6) Kill your babies. Of course, I don’t literally mean to harm your offspring, but you need to keep an open mind when it comes to revising your poem, even if that means cutting a line you love. For the sake of the poem, you might find  a certain line doesn’t belong, or actually detracts from the rest of the poem. But take heart: you can always keep an “outcasts” file where you stick phrases and lines cut from earlier works. I once used such an orphan as the title for another poem, solving two problems.

7) Write what is hardest to say. This was particularly good advice I learned from my grad school instructors. Often we dance around the truth, or we take two or three stanzas to get to the meat of what it is that we really want to say. That’s fine for a first draft, but when you revise, be prepared to cut those intro paragraphs in order to get to the real emotional heart of your poem.

In the same vein, many poets stop poems before they truly reach what they need to write about. In the revision process, it can be helpful to push yourself further and see where that takes you.

8 ) Avoid clichés. This is true for any writing, but for some reason it tends to come up more often in poetry. Perhaps that is because most poets know to avoid using the hackneyed phrases themselves, but they still fall back on overused ideas and phrases. If something sounds too familiar, change it.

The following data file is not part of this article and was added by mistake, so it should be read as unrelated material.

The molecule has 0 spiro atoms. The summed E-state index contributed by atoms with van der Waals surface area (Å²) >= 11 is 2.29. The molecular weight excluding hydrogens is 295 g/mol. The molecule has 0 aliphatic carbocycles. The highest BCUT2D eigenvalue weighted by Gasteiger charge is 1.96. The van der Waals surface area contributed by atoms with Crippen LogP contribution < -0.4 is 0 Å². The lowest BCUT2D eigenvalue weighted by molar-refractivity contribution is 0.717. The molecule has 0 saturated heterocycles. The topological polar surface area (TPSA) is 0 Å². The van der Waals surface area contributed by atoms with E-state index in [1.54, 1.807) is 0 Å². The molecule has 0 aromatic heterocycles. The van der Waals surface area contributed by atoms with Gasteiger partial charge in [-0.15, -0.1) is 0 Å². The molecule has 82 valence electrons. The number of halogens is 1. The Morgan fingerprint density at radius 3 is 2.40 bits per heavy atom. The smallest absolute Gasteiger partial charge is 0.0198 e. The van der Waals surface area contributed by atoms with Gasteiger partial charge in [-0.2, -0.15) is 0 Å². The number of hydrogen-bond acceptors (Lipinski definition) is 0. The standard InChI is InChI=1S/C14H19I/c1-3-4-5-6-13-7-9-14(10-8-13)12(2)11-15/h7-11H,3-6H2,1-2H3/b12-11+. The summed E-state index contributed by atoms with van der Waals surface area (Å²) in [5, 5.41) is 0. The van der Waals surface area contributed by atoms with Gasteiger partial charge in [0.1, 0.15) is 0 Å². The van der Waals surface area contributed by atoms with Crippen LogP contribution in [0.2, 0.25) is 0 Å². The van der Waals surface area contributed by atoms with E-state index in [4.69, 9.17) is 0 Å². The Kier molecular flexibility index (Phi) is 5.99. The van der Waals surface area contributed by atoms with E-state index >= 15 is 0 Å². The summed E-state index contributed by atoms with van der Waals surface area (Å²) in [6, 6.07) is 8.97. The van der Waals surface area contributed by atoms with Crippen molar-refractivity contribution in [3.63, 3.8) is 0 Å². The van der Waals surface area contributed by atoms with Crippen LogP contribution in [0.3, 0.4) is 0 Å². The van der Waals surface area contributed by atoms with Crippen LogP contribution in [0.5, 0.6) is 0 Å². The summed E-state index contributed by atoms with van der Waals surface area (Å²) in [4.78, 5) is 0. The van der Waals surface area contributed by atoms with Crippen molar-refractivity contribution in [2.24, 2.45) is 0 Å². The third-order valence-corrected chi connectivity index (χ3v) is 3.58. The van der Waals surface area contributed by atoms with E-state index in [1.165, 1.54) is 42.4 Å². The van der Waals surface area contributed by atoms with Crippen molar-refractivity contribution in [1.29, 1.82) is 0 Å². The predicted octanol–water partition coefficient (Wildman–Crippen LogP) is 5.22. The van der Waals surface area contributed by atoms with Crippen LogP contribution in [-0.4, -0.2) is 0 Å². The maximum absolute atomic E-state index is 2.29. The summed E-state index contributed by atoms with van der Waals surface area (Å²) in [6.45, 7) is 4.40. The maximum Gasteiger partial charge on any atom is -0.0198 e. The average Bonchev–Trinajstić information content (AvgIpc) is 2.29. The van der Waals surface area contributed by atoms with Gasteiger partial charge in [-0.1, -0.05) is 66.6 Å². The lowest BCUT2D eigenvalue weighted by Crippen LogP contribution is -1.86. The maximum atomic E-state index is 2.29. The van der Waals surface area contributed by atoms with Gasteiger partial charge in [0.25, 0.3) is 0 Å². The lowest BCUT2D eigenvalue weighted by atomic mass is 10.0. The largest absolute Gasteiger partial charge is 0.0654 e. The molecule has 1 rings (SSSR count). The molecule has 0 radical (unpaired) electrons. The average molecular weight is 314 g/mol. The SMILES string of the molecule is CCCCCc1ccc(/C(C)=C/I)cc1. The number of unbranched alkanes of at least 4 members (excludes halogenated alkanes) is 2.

9) Nothing is too small or too large to write about. You can find inspiration anywhere, so don’t sit around waiting for the “big idea” to hit you. Take a walk around the neighborhood and make note of what you see. What are your neighbors doing? What does the sky look like? What thoughts emerge, based on what you see? Some of my best ideas come to me while I’m on the move.

10) Be bold. Take chances. Learn. Stretch yourself. Be it subject matter or form, be willing to try new things and see where it leads you.


I would be happy to hear anybody’s thoughts on this list, as well as suggestions for other things that poets need to know. Did I leave anything out?

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Facts Every Poet Needs to Know

Thursday, October 24th, 2013

I’ve been going through papers in my filing cabinet, and I came across a handout called “FACTS EVERY POET NEEDS TO KNOW.” No author or publication is listed, and on the back is a relatively outmoded listing of poetry markets, including mailing addresses but no web site information. The list includes such established literary journals as Carolina Quarterly alongside less expected magazines, such as Cat Fancy and the United Methodist Reporter. I no longer remember where I acquired this handout, but it’s folded in thirds and likely came tucked into an envelope along with some other writing-related book or magazine purchase.

The handout has both good and (in my opinion) quirky/bad advice. Without quoting it in its entirety, I’ll share the main points and my take on them.